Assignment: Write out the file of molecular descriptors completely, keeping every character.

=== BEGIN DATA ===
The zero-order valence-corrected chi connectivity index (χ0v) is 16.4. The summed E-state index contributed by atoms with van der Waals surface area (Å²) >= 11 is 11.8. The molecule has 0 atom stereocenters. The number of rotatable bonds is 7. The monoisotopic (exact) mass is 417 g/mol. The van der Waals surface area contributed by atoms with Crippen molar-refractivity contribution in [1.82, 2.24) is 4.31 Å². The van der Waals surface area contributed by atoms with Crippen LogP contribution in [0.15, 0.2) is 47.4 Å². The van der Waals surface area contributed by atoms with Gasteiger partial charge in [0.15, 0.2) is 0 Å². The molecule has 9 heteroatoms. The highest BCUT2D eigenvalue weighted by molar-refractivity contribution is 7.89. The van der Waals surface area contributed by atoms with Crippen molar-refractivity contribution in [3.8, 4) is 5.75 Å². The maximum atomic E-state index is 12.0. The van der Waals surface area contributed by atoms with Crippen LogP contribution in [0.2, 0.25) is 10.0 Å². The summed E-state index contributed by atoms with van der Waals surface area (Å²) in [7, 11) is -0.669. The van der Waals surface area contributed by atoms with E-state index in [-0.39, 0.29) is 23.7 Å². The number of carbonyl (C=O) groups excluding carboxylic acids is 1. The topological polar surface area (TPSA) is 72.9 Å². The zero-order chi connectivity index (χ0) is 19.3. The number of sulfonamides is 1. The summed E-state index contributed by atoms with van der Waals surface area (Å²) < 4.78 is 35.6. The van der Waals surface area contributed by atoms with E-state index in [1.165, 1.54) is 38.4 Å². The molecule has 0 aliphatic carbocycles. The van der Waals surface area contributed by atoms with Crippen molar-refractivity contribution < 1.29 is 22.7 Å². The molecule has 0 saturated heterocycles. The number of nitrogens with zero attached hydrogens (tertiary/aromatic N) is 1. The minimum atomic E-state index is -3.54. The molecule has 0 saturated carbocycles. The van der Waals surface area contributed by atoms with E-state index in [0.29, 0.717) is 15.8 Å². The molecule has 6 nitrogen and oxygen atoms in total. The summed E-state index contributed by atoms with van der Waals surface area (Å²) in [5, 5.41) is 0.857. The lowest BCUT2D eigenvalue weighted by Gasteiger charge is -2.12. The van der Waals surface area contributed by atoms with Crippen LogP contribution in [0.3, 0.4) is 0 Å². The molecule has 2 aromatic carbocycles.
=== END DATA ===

The zero-order valence-corrected chi connectivity index (χ0v) is 16.4. The summed E-state index contributed by atoms with van der Waals surface area (Å²) >= 11 is 11.8. The molecule has 0 atom stereocenters. The number of rotatable bonds is 7. The monoisotopic (exact) mass is 417 g/mol. The van der Waals surface area contributed by atoms with Crippen molar-refractivity contribution in [1.82, 2.24) is 4.31 Å². The van der Waals surface area contributed by atoms with Crippen LogP contribution in [0.15, 0.2) is 47.4 Å². The van der Waals surface area contributed by atoms with Gasteiger partial charge in [0.15, 0.2) is 0 Å². The molecule has 9 heteroatoms. The highest BCUT2D eigenvalue weighted by molar-refractivity contribution is 7.89. The van der Waals surface area contributed by atoms with Crippen molar-refractivity contribution in [3.8, 4) is 5.75 Å². The maximum atomic E-state index is 12.0. The van der Waals surface area contributed by atoms with Crippen LogP contribution in [0.2, 0.25) is 10.0 Å². The summed E-state index contributed by atoms with van der Waals surface area (Å²) in [7, 11) is -0.669. The van der Waals surface area contributed by atoms with E-state index in [-0.39, 0.29) is 23.7 Å². The number of carbonyl (C=O) groups excluding carboxylic acids is 1. The topological polar surface area (TPSA) is 72.9 Å². The zero-order chi connectivity index (χ0) is 19.3. The number of sulfonamides is 1. The summed E-state index contributed by atoms with van der Waals surface area (Å²) < 4.78 is 35.6. The van der Waals surface area contributed by atoms with E-state index in [1.165, 1.54) is 38.4 Å². The molecule has 0 aliphatic carbocycles. The van der Waals surface area contributed by atoms with Crippen molar-refractivity contribution < 1.29 is 22.7 Å². The molecule has 0 saturated heterocycles. The number of nitrogens with zero attached hydrogens (tertiary/aromatic N) is 1. The minimum atomic E-state index is -3.54. The molecule has 0 saturated carbocycles. The van der Waals surface area contributed by atoms with E-state index in [0.29, 0.717) is 15.8 Å². The molecule has 6 nitrogen and oxygen atoms in total. The summed E-state index contributed by atoms with van der Waals surface area (Å²) in [5, 5.41) is 0.857. The lowest BCUT2D eigenvalue weighted by Gasteiger charge is -2.12. The van der Waals surface area contributed by atoms with Crippen LogP contribution in [0.3, 0.4) is 0 Å². The molecule has 2 aromatic carbocycles.